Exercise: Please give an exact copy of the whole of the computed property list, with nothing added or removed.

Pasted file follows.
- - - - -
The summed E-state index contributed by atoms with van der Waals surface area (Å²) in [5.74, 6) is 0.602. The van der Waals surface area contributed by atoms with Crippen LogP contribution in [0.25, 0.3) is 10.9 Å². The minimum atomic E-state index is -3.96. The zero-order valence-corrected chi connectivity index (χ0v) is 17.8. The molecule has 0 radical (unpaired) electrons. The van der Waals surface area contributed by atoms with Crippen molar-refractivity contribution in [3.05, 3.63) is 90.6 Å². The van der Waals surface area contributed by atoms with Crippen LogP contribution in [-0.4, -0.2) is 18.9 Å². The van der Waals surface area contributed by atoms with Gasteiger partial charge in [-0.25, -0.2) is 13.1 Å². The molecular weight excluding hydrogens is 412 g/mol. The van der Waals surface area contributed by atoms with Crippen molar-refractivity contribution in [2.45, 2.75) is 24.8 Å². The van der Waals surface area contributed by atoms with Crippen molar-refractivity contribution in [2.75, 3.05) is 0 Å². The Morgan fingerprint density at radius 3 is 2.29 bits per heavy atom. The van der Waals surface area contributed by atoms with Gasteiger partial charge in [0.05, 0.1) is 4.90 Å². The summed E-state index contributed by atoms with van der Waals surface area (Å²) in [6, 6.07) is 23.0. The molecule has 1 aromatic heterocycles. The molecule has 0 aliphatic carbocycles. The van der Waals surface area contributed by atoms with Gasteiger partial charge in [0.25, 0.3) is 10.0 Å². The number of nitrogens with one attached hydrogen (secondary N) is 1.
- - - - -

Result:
The summed E-state index contributed by atoms with van der Waals surface area (Å²) in [5.74, 6) is 0.602. The van der Waals surface area contributed by atoms with Crippen LogP contribution in [0.25, 0.3) is 10.9 Å². The minimum atomic E-state index is -3.96. The zero-order valence-corrected chi connectivity index (χ0v) is 17.8. The molecule has 0 radical (unpaired) electrons. The van der Waals surface area contributed by atoms with Crippen molar-refractivity contribution in [3.05, 3.63) is 90.6 Å². The van der Waals surface area contributed by atoms with Crippen LogP contribution in [-0.4, -0.2) is 18.9 Å². The van der Waals surface area contributed by atoms with Gasteiger partial charge in [-0.25, -0.2) is 13.1 Å². The molecular weight excluding hydrogens is 412 g/mol. The van der Waals surface area contributed by atoms with Crippen molar-refractivity contribution in [2.45, 2.75) is 24.8 Å². The van der Waals surface area contributed by atoms with Crippen molar-refractivity contribution in [2.75, 3.05) is 0 Å². The Morgan fingerprint density at radius 3 is 2.29 bits per heavy atom. The van der Waals surface area contributed by atoms with Gasteiger partial charge in [0.05, 0.1) is 4.90 Å². The summed E-state index contributed by atoms with van der Waals surface area (Å²) in [6, 6.07) is 23.0. The molecule has 1 aromatic heterocycles. The molecule has 0 aliphatic carbocycles. The van der Waals surface area contributed by atoms with Gasteiger partial charge in [0.25, 0.3) is 10.0 Å². The number of nitrogens with one attached hydrogen (secondary N) is 1.